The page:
An Excerpt from the PVMA Newsletter & PSA From The ACGLO Team
‘On July 24th, Golden Bond Rescue of Oregon transported eight Golden Retrievers from China via Taipei, Taiwan to Seattle, WA. Upon their arrival, the dogs stayed the night in Tacoma, WA where one of the dogs became ill.
On July 25th, five of the eight dogs traveled to Portland, where they were seen at a local hospital. Although some of them had respiratory disease none were tested for CIV. Four of the five dogs were seen again at various veterinary hospitals, and three were tested for respiratory diseases including CIV. Two of the dogs have tested positive for CIV.
- One of the samples was confirmed as H3N2 at IDEXX
- The second sample tested at OSU is positive for CIV as well as parainfluenza and mycoplasma.
- One additional sample is pending for results.
Of the three dogs that were adopted in WA State, two were seen a second time at various veterinary clinics with respiratory disease, and with a history of originating from China and none were tested for H3N2.’
Again, we would like to reiterate the importance of vaccinating your dog against this highly contagious virus. Canine influenza is often spread unknowingly, as dogs actively shed the virus for 48 hours before signs and symptoms begin to appear. Dogs at special risk for canine flu include but are not limited to those that visit dog parks, daycare, dog shows, groomers, boarding facilities, travel (car, air, etc.), and those that are rescue animals. Dogs with pre-existing heart disease or lung disease, senior dogs, and brachycephalic breeds are also at a significant risk.
If you are concerned that your dog may be infected, or if you would like to schedule an appointment to have your dog vaccinated, please contact us immediately at 503-850-6280.
There’s been a recent outbreak of multi-drug resistant Salmonella across 33 states—and it’s linked to pig ear dog treats.
According to the U.S. Food and Drug Administration (FDA) and the Centers for Disease Control (CDC) a total of 127 people have been infected, with 26 hospitalized. 24 of the cases have been in kids younger than 5. No deaths have been reported at this time.
Animals and humans can become ill from simply handling the pig ears or even being in contact with surfaces where they were stored. Thorough hand washing is important if you touch these treats or a dog who has ingested them. You should also avoid letting your pets lick your face or any open wounds after they eat.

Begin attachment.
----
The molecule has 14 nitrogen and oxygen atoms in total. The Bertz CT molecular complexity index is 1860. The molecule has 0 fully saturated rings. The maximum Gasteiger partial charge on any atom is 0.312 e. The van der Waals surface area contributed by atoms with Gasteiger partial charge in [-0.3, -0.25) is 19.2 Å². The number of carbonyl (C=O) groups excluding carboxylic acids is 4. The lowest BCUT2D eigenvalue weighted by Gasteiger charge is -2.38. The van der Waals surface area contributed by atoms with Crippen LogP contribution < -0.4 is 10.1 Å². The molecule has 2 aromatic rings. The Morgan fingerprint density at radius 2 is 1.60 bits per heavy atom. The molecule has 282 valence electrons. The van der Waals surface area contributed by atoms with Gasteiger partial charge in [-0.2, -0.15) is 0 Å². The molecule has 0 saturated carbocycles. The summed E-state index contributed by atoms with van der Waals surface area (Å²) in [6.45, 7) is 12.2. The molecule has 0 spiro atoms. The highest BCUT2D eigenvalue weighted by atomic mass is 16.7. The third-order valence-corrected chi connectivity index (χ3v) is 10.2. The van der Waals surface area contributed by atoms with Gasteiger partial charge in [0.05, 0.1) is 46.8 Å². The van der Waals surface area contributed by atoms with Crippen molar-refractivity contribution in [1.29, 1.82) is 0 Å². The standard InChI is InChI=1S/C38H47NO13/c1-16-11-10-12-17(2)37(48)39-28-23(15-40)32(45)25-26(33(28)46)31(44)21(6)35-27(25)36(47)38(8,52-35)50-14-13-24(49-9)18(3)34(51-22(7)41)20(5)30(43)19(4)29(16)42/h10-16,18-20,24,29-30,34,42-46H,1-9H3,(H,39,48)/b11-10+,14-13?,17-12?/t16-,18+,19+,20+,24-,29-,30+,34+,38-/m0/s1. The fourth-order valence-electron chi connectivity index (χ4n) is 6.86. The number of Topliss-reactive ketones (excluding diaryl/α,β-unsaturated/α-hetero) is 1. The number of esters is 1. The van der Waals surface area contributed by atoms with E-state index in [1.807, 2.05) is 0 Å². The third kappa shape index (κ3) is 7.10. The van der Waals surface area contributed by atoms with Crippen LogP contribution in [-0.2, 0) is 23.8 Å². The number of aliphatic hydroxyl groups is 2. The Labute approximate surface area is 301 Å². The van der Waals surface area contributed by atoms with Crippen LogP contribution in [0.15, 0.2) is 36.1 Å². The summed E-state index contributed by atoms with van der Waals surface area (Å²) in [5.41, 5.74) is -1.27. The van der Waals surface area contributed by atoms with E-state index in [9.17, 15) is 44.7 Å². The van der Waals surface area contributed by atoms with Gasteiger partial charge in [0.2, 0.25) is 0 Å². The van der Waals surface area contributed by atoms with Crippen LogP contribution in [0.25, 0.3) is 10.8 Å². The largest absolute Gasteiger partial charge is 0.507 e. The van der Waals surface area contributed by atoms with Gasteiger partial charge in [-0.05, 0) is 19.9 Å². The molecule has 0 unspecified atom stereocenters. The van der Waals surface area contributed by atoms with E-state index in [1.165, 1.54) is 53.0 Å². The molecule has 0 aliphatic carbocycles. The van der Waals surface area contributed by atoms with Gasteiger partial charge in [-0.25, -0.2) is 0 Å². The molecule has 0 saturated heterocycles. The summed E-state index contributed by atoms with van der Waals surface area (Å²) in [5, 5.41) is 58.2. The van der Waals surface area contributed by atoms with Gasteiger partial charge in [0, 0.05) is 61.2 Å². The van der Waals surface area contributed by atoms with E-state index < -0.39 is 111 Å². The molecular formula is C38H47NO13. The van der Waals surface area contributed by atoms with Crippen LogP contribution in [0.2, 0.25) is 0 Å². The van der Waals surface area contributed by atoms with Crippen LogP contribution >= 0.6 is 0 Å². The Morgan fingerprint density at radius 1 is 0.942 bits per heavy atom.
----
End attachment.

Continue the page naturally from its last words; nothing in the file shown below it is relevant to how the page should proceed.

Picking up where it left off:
Most retailers have pulled pig ears from shelves and bins, but if you already have them at home, it’s important to dispose of them and not feed them to your pet. No single supplier has been identified at this time.
Symptoms of salmonella infection include diarrhea, fever and stomach cramps. Identifying the illness in your dog may be more difficult, but sudden diarrhea and lethargy as well as vomiting may be present.
The CDC/FDA investigation is ongoing, and we’ll make sure you’re updated as we get more information.
If you have further questions about this issue or any concerns about your pet’s diet, don’t hesitate to give us a call at 503-850-6280.
Update January 31, 6:30 pm CST:
Hill’s Pet Nutrition is voluntarily recalling select canned dog food products due to potentially elevated levels of vitamin D. While vitamin D is an essential nutrient for dogs, ingestion of elevated levels can lead to potential health issues depending on the level of vitamin D and the length of exposure, and dogs may exhibit symptoms such as vomiting, loss of appetite, increased thirst, increased urination, excessive drooling, and weight loss. Vitamin D, when consumed at very high levels, can lead to serious health issues in dogs including renal dysfunction. Pet parents with dogs who have consumed any of the products listed and are exhibiting any of these signs should contact their veterinarian. In most cases, complete recovery is expected after discontinuation of feeding.
Read the full article
Meet the January 2019 Pet of the Month at Animal Care Group of Lake Oswego, Henry Jones!